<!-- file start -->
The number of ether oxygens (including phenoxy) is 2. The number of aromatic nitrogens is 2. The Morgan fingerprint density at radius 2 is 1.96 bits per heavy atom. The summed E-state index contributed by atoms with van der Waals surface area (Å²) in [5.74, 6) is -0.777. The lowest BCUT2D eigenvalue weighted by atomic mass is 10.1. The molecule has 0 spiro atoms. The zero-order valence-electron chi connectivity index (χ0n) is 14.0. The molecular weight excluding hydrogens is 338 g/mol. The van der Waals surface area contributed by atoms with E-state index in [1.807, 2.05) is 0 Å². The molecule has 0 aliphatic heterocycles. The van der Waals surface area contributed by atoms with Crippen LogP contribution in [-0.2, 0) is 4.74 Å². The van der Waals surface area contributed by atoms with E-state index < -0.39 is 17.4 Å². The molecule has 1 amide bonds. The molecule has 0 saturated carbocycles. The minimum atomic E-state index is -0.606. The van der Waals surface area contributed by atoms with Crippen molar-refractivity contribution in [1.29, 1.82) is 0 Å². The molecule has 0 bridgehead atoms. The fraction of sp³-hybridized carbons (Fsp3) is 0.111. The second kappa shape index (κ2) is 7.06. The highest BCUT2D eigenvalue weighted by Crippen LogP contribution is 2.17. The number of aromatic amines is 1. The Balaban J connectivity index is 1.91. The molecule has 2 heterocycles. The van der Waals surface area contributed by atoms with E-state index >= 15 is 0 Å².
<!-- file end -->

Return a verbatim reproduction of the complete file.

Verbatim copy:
The number of ether oxygens (including phenoxy) is 2. The number of aromatic nitrogens is 2. The Morgan fingerprint density at radius 2 is 1.96 bits per heavy atom. The summed E-state index contributed by atoms with van der Waals surface area (Å²) in [5.74, 6) is -0.777. The lowest BCUT2D eigenvalue weighted by atomic mass is 10.1. The molecule has 0 spiro atoms. The zero-order valence-electron chi connectivity index (χ0n) is 14.0. The molecular weight excluding hydrogens is 338 g/mol. The van der Waals surface area contributed by atoms with E-state index in [1.807, 2.05) is 0 Å². The molecule has 0 aliphatic heterocycles. The van der Waals surface area contributed by atoms with Crippen LogP contribution in [-0.2, 0) is 4.74 Å². The van der Waals surface area contributed by atoms with E-state index < -0.39 is 17.4 Å². The molecule has 1 amide bonds. The molecule has 0 saturated carbocycles. The minimum atomic E-state index is -0.606. The van der Waals surface area contributed by atoms with Crippen molar-refractivity contribution in [1.29, 1.82) is 0 Å². The molecule has 0 bridgehead atoms. The fraction of sp³-hybridized carbons (Fsp3) is 0.111. The second kappa shape index (κ2) is 7.06. The highest BCUT2D eigenvalue weighted by Crippen LogP contribution is 2.17. The number of aromatic amines is 1. The Balaban J connectivity index is 1.91. The molecule has 2 heterocycles. The van der Waals surface area contributed by atoms with E-state index >= 15 is 0 Å².